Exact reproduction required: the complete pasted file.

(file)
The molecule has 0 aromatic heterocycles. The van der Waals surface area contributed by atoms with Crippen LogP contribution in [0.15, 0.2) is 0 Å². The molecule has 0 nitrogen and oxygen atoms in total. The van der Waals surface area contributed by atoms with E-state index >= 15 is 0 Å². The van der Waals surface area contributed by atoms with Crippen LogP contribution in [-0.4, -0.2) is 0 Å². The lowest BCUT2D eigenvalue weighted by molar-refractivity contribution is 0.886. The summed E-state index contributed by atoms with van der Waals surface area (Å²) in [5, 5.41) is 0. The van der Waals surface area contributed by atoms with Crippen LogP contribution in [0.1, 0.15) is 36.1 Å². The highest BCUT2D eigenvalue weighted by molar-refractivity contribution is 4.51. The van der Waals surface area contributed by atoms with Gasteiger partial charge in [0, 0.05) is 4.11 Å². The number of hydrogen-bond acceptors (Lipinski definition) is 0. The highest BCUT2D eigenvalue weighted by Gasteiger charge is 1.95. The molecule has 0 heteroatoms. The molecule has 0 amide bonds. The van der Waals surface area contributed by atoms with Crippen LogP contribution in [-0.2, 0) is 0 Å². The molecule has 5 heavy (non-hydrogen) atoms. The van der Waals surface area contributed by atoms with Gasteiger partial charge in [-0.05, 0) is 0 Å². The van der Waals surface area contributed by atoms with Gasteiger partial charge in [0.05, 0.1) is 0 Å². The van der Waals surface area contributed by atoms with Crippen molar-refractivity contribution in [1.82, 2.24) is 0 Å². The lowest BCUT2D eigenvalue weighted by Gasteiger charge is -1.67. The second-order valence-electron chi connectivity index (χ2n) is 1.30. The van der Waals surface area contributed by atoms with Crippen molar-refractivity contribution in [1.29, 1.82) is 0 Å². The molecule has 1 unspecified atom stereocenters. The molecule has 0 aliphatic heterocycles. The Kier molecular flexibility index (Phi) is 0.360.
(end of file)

The molecule has 0 aromatic heterocycles. The van der Waals surface area contributed by atoms with Crippen LogP contribution in [0.15, 0.2) is 0 Å². The molecule has 0 nitrogen and oxygen atoms in total. The van der Waals surface area contributed by atoms with E-state index >= 15 is 0 Å². The van der Waals surface area contributed by atoms with Crippen LogP contribution in [-0.4, -0.2) is 0 Å². The lowest BCUT2D eigenvalue weighted by molar-refractivity contribution is 0.886. The summed E-state index contributed by atoms with van der Waals surface area (Å²) in [5, 5.41) is 0. The van der Waals surface area contributed by atoms with Crippen LogP contribution in [0.1, 0.15) is 36.1 Å². The highest BCUT2D eigenvalue weighted by molar-refractivity contribution is 4.51. The van der Waals surface area contributed by atoms with Gasteiger partial charge in [0, 0.05) is 4.11 Å². The number of hydrogen-bond acceptors (Lipinski definition) is 0. The highest BCUT2D eigenvalue weighted by Gasteiger charge is 1.95. The molecule has 0 heteroatoms. The molecule has 0 amide bonds. The van der Waals surface area contributed by atoms with Crippen LogP contribution in [-0.2, 0) is 0 Å². The molecule has 5 heavy (non-hydrogen) atoms. The van der Waals surface area contributed by atoms with Gasteiger partial charge in [-0.05, 0) is 0 Å². The van der Waals surface area contributed by atoms with Gasteiger partial charge in [0.05, 0.1) is 0 Å². The van der Waals surface area contributed by atoms with Crippen molar-refractivity contribution in [1.82, 2.24) is 0 Å². The lowest BCUT2D eigenvalue weighted by Gasteiger charge is -1.67. The second-order valence-electron chi connectivity index (χ2n) is 1.30. The van der Waals surface area contributed by atoms with Crippen molar-refractivity contribution in [1.29, 1.82) is 0 Å². The molecule has 1 unspecified atom stereocenters. The molecule has 0 aliphatic heterocycles. The Kier molecular flexibility index (Phi) is 0.360.